Jake Squibbs’s family has known Fr. Smith for many years. “He is truly a gift to God’s people… He lives his life exactly as he speaks… And we love his singing!”
At St. Elizabeth Ann Seton, Fr. Smith hears confessions, gives parish retreats, celebrates funeral Masses, and frequently celebrates the Roman Catholic Mass. He even occasionally celebrates Mass at home with his “congregation of two”— his dogs, of course.
He also celebrates the Byzantine Catholic Divine Liturgy, which is almost identical to the liturgy celebrated in Greek Orthodox Churches. Fr. Smith converted to Catholicism from Greek Orthodoxy and his spirituality is enriched by both the Eastern and Western rites. According to Fr. Smith, Eastern Catholicism emphasizes the mystery of God, while Roman Catholicism seeks to define and clarify. Eastern Catholic Churches are in full communion with the Roman Catholic Church.
“It means having the best of both worlds,” he said. Fr. Smith celebrates Divine Liturgy at St. Basil the Great Byzantine Catholic Parish in Irving when their pastor is away. Parishioners of St. Elizabeth Ann Seton “have visited at various times when I was serving the liturgy,” Fr. Smith said, “and they have all been both enlightened and edified.”
What is the difference between active priesthood and retirement?
“I don’t have to go to staff meetings,” Fr. Smith said. He has more time to pray. “Not simply saying my prayers,” he explained, “but really praying.”
An Artist for Christ
Monsignor Ray Mullan is a man of the arts. One wall of his sitting room is lined with bookshelves, five of them devoted to the complete works of P.G. Wodehouse, a British satirist known for wordplay.
Msgr. Mullan practices that art himself; he has written (and memorized) lengthy humorous poems for his brother and sister-in-law and their children. He has also written several plays, most recently an Easter play in which the Apostles recall the events of Christ’s passion.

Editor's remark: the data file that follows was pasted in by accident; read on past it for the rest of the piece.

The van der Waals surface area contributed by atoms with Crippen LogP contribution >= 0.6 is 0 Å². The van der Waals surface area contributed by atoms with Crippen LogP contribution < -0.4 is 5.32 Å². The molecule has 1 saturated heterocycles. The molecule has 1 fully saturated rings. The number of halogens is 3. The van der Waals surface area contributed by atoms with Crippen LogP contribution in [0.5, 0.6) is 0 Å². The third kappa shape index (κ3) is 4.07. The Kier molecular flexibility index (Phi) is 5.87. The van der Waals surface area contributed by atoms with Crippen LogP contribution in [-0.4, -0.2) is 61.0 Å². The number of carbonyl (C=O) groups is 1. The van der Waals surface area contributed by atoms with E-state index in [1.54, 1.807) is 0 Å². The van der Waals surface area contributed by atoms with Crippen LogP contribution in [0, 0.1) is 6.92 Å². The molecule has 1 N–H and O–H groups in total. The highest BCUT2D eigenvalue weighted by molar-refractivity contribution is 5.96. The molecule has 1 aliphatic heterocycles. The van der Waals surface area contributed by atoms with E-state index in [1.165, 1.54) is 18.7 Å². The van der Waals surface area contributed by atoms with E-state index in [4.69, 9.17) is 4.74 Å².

“But this is my pride and joy,” Msgr. Mullan said with a smile, leaning heavily on his cane to cross the room toward his electric keyboard. Every day, Msgr. Mullan plays music. He has even composed a liturgical setting for the Mass.
Msgr. Mullan says his retirement is “a gift from heaven.” During his active ministry (he’s been a priest for 57 years), he was often involved in three different ministries at the same time. “I am quite astonished at the energy I must have had back then,” he said.
In his homeland of South Africa, he ministered to inmates and soldiers during a season of intense racism and fear. Here in Texas, he encourages parishioners to learn the language(s) of their neighbors. “The message from God [at Pentecost] was: Let language never be a source of division among you…we are Americans. We are not English, we are not Spanish.”
Upon moving to Texas, Msgr. Mullan was surprised at the size of the parishes. He was relieved to have fewer responsibilities than his previous assignments in South Africa but was still very busy. Eventually, his diagnosis of Parkinson’s disease forced him to retire. The first three months, he stayed home, barely able to walk due to the strong tremors. After resting a few months, he “bloomed and blossomed.”
Parkinson’s is a progressive disease. The priest receives treatment to slow its progression and remains as active as he can, celebrating weekday Masses at St. Jude Parish in Mansfield at 12:10 p.m. and glorifying the Lord through music and writing.